What's next for vegan formulations?

BY CAROLE BINGLEY  |  18 NOVEMBER 2020

In many ways, there has never been a more exciting time to create vegan products and much has already been achieved. But with consumers increasingly familiar with plant-based ingredients and concepts, the challenge for formulators now is how to build on this success and where to focus their efforts - particularly given the complexities involved.

 

Vegan egg alternatives, for example, is an emerging area that is currently generating significant interest. Largely driven by a ground-breaking US brand - which uses a proprietary mung bean protein and can be cooked in a variety of different ways - many manufacturers are keen to grow the category by developing their own products.

 

However, this is easier said than done. Plant- based proteins don’t behave in the same way as their animal-based equivalents. And while a great deal of work is ongoing, it may be some time before there is a standard way to replicate the gelling action of eggs without relying on stabilisers; a method which supports product functionality but does little to boost protein content or taste.

 

Vegan cheese, on the other hand, may be a more established category but is also yet to reach its full potential. Although there are some good examples of soft cheese equivalents on the market - particularly nut-based options - this subcategory is less restricted by the need to emulate its animal-based counterpart. When it comes to hard varieties, however, recreating the required texture remains a key issue.

Again, this comes down to differences in functionality. Animal- based hard cheese delivers a characteristic melt in the mouth thanks to its inherent casein network, whereas most vegan equivalents contain coconut oil or palm oil and starch and so behave in a completely different way. With arguably little in the vegan arena that currently comes close to meeting consumer expectations, this represents a huge opportunity to challenge the status quo by developing products that deliver on every level.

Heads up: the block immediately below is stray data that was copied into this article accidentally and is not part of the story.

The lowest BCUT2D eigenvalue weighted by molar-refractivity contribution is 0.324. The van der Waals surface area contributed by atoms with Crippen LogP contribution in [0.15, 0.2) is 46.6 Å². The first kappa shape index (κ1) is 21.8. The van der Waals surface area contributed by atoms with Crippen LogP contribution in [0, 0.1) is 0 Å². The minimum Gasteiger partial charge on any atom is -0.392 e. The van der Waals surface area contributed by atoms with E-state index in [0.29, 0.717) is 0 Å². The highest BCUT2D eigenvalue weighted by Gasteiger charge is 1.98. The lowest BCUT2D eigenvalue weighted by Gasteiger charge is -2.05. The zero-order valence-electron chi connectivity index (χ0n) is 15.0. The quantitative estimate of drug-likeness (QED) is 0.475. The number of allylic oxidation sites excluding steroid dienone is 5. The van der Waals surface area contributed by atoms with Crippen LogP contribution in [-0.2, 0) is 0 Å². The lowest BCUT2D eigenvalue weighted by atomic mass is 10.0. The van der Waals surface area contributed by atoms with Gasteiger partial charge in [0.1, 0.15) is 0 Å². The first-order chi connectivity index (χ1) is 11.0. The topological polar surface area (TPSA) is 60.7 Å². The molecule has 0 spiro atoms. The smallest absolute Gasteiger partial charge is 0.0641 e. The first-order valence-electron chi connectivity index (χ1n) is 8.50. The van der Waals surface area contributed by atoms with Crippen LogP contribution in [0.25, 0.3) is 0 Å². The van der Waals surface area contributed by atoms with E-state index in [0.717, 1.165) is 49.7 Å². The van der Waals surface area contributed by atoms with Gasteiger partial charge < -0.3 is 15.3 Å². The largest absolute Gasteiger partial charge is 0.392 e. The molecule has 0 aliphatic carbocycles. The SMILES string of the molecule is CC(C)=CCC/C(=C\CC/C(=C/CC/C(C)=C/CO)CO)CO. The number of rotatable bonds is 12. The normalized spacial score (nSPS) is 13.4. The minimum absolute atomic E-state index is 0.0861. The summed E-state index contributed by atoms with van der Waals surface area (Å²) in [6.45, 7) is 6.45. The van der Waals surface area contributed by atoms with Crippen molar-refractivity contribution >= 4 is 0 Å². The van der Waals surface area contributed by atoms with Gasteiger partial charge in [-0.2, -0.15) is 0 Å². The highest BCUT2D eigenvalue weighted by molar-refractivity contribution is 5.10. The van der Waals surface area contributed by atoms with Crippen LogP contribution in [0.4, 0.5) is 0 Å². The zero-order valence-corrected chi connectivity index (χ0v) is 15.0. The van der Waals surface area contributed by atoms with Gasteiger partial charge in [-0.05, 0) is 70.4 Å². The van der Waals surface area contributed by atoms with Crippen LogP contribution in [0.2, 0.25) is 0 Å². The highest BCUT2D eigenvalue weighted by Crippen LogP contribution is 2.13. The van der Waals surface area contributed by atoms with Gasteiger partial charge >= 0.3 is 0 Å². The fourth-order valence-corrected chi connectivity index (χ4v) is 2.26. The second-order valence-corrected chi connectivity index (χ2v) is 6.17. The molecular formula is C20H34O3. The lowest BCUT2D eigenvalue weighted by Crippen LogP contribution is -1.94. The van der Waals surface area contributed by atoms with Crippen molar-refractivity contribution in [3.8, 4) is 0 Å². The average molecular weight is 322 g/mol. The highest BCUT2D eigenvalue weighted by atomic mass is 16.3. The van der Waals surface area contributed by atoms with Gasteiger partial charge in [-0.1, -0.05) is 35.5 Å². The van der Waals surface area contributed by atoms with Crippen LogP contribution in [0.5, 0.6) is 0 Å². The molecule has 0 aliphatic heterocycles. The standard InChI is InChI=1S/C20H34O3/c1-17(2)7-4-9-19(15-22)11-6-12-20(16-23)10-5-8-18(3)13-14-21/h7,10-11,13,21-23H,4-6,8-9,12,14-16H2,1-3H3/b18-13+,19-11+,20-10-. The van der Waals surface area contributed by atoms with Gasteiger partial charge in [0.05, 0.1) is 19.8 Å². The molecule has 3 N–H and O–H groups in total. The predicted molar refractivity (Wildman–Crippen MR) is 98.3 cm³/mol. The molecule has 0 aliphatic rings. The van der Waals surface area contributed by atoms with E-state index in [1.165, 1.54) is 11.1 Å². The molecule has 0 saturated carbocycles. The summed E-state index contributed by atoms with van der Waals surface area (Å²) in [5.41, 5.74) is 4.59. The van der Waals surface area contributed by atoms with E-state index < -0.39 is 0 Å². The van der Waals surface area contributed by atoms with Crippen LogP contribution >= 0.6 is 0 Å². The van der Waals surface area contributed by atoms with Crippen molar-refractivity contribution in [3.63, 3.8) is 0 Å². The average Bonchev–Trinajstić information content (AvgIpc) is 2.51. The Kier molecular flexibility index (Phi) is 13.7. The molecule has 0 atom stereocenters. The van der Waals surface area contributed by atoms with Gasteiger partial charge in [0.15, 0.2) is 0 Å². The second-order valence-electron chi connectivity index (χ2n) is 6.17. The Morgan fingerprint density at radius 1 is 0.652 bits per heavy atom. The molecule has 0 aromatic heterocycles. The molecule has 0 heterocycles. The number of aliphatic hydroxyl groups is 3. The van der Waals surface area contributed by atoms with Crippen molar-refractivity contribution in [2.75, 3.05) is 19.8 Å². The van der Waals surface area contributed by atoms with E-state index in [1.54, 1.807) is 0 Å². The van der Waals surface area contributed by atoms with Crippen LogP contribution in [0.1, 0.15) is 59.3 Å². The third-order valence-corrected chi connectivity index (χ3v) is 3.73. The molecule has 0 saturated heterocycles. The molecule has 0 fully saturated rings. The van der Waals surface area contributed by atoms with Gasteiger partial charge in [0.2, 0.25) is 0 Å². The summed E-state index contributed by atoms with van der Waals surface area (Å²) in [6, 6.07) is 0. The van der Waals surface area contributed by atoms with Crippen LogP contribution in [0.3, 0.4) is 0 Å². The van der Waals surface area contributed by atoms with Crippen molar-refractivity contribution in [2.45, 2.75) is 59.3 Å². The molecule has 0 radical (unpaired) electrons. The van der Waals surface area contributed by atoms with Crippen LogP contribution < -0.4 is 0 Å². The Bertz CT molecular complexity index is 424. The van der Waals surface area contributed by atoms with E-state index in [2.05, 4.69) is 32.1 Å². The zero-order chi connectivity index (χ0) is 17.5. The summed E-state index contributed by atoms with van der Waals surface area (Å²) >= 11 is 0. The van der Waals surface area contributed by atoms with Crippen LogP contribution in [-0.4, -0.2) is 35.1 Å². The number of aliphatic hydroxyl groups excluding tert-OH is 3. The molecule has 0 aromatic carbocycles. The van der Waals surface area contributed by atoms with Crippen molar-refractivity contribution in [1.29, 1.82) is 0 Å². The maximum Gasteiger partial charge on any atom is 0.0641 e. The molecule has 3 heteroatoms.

There is also room for improvement in meat analogues. One of the largest categories, with a seemingly ever- expanding range of products, it has enjoyed widespread acceptance among vegans, vegetarians and flexitarians alike. Yet it is also most likely to be criticised on health grounds, with plant-based burgers, sausages and nuggets having to work particularly hard to avoid the ‘vegan junk food’ label. There are also currently few options for consumers who are less interested in convenience or fast-vegan foods, but are instead looking for substitute products for everyday lean meat dishes, such as a chicken breast, sirloin steak or salmon fillet. As a result, manufacturers are refocusing efforts on developing a much wider range of meat equivalents but this presents its own set of challenges.

 

Creating these muscle-type meat alternatives demands a total rethink of not just the ingredient formulation but the process itself. Both must be aligned to create the profile required in one continuous texture. This is an evolving area with a number of different techniques currently under investigation. One approach is to use high moisture extrusion to create the longer fibres needed to deliver the anticipated meaty bite. While elsewhere, some of the most innovative developments are exploring the use of 3D printing as a potential way to create the sought- after textures.

 

Of course, this is just some of the latest activity and there is a lot more going on behind the scenes. So as the vegan category continues to evolve, expect to see an even greater focus on pushing the boundaries into new and exciting areas. There is certainly more to come.

 

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